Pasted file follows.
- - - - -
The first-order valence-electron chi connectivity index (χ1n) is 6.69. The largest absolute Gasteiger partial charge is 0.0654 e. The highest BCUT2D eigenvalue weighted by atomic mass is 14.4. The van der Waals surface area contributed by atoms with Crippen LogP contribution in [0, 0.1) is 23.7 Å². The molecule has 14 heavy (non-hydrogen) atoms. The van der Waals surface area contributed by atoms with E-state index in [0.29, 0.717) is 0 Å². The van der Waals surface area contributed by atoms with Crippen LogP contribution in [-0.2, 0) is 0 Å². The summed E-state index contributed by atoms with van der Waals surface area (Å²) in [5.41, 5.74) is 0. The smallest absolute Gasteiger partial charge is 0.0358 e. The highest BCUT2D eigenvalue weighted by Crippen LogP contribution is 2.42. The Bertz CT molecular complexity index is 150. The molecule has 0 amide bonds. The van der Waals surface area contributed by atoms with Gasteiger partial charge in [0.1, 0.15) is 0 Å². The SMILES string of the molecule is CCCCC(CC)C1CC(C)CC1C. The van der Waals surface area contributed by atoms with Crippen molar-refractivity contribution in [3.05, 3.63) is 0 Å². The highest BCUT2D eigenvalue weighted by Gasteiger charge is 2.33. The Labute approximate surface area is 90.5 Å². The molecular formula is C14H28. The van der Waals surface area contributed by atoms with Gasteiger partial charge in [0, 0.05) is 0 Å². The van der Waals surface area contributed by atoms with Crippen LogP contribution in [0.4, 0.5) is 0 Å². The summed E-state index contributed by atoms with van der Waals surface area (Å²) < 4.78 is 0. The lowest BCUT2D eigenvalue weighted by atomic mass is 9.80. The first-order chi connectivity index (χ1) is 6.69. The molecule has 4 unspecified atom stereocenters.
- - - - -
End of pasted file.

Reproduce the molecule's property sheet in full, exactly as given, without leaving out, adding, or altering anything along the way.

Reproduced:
The first-order valence-electron chi connectivity index (χ1n) is 6.69. The largest absolute Gasteiger partial charge is 0.0654 e. The highest BCUT2D eigenvalue weighted by atomic mass is 14.4. The van der Waals surface area contributed by atoms with Crippen LogP contribution in [0, 0.1) is 23.7 Å². The molecule has 14 heavy (non-hydrogen) atoms. The van der Waals surface area contributed by atoms with E-state index in [0.29, 0.717) is 0 Å². The van der Waals surface area contributed by atoms with Crippen LogP contribution in [-0.2, 0) is 0 Å². The summed E-state index contributed by atoms with van der Waals surface area (Å²) in [5.41, 5.74) is 0. The smallest absolute Gasteiger partial charge is 0.0358 e. The highest BCUT2D eigenvalue weighted by Crippen LogP contribution is 2.42. The Bertz CT molecular complexity index is 150. The molecule has 0 amide bonds. The van der Waals surface area contributed by atoms with Gasteiger partial charge in [0.1, 0.15) is 0 Å². The SMILES string of the molecule is CCCCC(CC)C1CC(C)CC1C. The van der Waals surface area contributed by atoms with Crippen molar-refractivity contribution in [3.05, 3.63) is 0 Å². The highest BCUT2D eigenvalue weighted by Gasteiger charge is 2.33. The Labute approximate surface area is 90.5 Å². The molecular formula is C14H28. The van der Waals surface area contributed by atoms with Gasteiger partial charge in [0, 0.05) is 0 Å². The van der Waals surface area contributed by atoms with Crippen LogP contribution in [0.4, 0.5) is 0 Å². The summed E-state index contributed by atoms with van der Waals surface area (Å²) < 4.78 is 0. The lowest BCUT2D eigenvalue weighted by atomic mass is 9.80. The first-order chi connectivity index (χ1) is 6.69. The molecule has 4 unspecified atom stereocenters.